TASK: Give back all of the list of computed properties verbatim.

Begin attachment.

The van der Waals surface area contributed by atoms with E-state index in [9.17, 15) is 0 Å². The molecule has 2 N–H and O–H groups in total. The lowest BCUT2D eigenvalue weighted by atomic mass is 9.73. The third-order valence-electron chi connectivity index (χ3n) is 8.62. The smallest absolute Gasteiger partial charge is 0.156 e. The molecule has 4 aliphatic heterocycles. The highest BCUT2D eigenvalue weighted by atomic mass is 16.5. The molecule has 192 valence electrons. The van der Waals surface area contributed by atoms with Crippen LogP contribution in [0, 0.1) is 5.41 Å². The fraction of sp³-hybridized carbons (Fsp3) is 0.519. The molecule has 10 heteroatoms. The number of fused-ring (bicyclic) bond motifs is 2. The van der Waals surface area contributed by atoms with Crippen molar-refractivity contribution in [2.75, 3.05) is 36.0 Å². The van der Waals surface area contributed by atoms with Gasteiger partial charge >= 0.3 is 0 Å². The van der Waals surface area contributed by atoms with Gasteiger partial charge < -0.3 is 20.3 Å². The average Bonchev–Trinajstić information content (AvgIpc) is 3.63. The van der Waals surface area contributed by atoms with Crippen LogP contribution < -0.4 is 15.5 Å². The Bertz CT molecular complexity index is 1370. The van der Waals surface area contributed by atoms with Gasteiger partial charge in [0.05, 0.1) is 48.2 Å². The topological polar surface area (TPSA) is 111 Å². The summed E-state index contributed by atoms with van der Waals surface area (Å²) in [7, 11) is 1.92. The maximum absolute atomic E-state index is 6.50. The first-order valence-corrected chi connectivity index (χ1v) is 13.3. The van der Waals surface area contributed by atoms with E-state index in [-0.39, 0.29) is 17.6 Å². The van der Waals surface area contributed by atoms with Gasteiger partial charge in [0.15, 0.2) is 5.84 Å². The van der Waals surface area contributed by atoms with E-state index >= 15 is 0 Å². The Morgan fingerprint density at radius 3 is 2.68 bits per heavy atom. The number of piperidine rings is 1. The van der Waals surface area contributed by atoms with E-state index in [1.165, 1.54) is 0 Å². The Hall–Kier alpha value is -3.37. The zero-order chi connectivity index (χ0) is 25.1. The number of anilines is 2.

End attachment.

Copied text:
The van der Waals surface area contributed by atoms with E-state index in [9.17, 15) is 0 Å². The molecule has 2 N–H and O–H groups in total. The lowest BCUT2D eigenvalue weighted by atomic mass is 9.73. The third-order valence-electron chi connectivity index (χ3n) is 8.62. The smallest absolute Gasteiger partial charge is 0.156 e. The molecule has 4 aliphatic heterocycles. The highest BCUT2D eigenvalue weighted by atomic mass is 16.5. The molecule has 192 valence electrons. The van der Waals surface area contributed by atoms with Crippen LogP contribution in [0, 0.1) is 5.41 Å². The fraction of sp³-hybridized carbons (Fsp3) is 0.519. The molecule has 10 heteroatoms. The number of fused-ring (bicyclic) bond motifs is 2. The van der Waals surface area contributed by atoms with Crippen molar-refractivity contribution in [2.75, 3.05) is 36.0 Å². The van der Waals surface area contributed by atoms with Gasteiger partial charge >= 0.3 is 0 Å². The van der Waals surface area contributed by atoms with Gasteiger partial charge < -0.3 is 20.3 Å². The average Bonchev–Trinajstić information content (AvgIpc) is 3.63. The van der Waals surface area contributed by atoms with Crippen LogP contribution < -0.4 is 15.5 Å². The Bertz CT molecular complexity index is 1370. The van der Waals surface area contributed by atoms with Gasteiger partial charge in [0.05, 0.1) is 48.2 Å². The topological polar surface area (TPSA) is 111 Å². The summed E-state index contributed by atoms with van der Waals surface area (Å²) in [7, 11) is 1.92. The maximum absolute atomic E-state index is 6.50. The first-order valence-corrected chi connectivity index (χ1v) is 13.3. The van der Waals surface area contributed by atoms with E-state index in [-0.39, 0.29) is 17.6 Å². The van der Waals surface area contributed by atoms with Gasteiger partial charge in [0.15, 0.2) is 5.84 Å². The van der Waals surface area contributed by atoms with E-state index >= 15 is 0 Å². The Morgan fingerprint density at radius 3 is 2.68 bits per heavy atom. The number of piperidine rings is 1. The van der Waals surface area contributed by atoms with E-state index in [1.165, 1.54) is 0 Å². The Hall–Kier alpha value is -3.37. The zero-order chi connectivity index (χ0) is 25.1. The number of anilines is 2.